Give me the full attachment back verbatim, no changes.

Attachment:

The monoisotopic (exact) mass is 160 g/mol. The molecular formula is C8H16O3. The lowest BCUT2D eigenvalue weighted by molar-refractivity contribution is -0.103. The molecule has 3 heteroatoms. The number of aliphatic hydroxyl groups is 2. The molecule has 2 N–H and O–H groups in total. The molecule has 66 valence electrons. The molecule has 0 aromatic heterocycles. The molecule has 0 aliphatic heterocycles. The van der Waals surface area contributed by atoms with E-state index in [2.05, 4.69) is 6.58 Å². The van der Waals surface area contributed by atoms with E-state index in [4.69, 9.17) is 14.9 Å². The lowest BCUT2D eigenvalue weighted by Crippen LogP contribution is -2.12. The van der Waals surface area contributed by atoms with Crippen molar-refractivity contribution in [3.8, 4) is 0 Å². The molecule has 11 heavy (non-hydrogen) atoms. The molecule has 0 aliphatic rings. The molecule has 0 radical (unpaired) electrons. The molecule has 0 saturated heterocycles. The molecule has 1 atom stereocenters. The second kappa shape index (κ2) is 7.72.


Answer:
The monoisotopic (exact) mass is 160 g/mol. The molecular formula is C8H16O3. The lowest BCUT2D eigenvalue weighted by molar-refractivity contribution is -0.103. The molecule has 3 heteroatoms. The number of aliphatic hydroxyl groups is 2. The molecule has 2 N–H and O–H groups in total. The molecule has 66 valence electrons. The molecule has 0 aromatic heterocycles. The molecule has 0 aliphatic heterocycles. The van der Waals surface area contributed by atoms with E-state index in [2.05, 4.69) is 6.58 Å². The van der Waals surface area contributed by atoms with E-state index in [4.69, 9.17) is 14.9 Å². The lowest BCUT2D eigenvalue weighted by Crippen LogP contribution is -2.12. The van der Waals surface area contributed by atoms with Crippen molar-refractivity contribution in [3.8, 4) is 0 Å². The molecule has 11 heavy (non-hydrogen) atoms. The molecule has 0 aliphatic rings. The molecule has 0 radical (unpaired) electrons. The molecule has 0 saturated heterocycles. The molecule has 1 atom stereocenters. The second kappa shape index (κ2) is 7.72.